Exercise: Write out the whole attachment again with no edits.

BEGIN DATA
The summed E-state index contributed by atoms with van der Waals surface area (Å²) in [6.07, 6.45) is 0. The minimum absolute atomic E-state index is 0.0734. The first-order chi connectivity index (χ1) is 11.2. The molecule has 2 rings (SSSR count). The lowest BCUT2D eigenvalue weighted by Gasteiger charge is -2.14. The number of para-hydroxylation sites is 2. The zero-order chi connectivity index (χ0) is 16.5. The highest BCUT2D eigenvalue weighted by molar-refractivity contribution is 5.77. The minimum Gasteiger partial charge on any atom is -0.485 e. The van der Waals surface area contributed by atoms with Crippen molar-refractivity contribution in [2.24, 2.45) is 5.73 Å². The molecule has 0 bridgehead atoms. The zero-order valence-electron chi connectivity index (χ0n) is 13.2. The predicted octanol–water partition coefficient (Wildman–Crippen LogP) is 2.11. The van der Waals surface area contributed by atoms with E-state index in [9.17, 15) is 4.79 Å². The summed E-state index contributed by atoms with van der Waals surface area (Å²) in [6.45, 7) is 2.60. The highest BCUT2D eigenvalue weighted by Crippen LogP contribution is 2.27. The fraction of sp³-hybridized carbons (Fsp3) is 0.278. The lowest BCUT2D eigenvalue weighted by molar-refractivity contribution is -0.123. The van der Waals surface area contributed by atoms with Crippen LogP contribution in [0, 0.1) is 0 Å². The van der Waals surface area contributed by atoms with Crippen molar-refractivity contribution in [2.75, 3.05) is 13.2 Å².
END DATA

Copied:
The summed E-state index contributed by atoms with van der Waals surface area (Å²) in [6.07, 6.45) is 0. The minimum absolute atomic E-state index is 0.0734. The first-order chi connectivity index (χ1) is 11.2. The molecule has 2 rings (SSSR count). The lowest BCUT2D eigenvalue weighted by Gasteiger charge is -2.14. The number of para-hydroxylation sites is 2. The zero-order chi connectivity index (χ0) is 16.5. The highest BCUT2D eigenvalue weighted by molar-refractivity contribution is 5.77. The minimum Gasteiger partial charge on any atom is -0.485 e. The van der Waals surface area contributed by atoms with Crippen molar-refractivity contribution in [2.24, 2.45) is 5.73 Å². The molecule has 0 bridgehead atoms. The zero-order valence-electron chi connectivity index (χ0n) is 13.2. The predicted octanol–water partition coefficient (Wildman–Crippen LogP) is 2.11. The van der Waals surface area contributed by atoms with E-state index in [9.17, 15) is 4.79 Å². The summed E-state index contributed by atoms with van der Waals surface area (Å²) in [6.45, 7) is 2.60. The highest BCUT2D eigenvalue weighted by Crippen LogP contribution is 2.27. The fraction of sp³-hybridized carbons (Fsp3) is 0.278. The lowest BCUT2D eigenvalue weighted by molar-refractivity contribution is -0.123. The van der Waals surface area contributed by atoms with Crippen LogP contribution in [0, 0.1) is 0 Å². The van der Waals surface area contributed by atoms with Crippen molar-refractivity contribution in [2.75, 3.05) is 13.2 Å².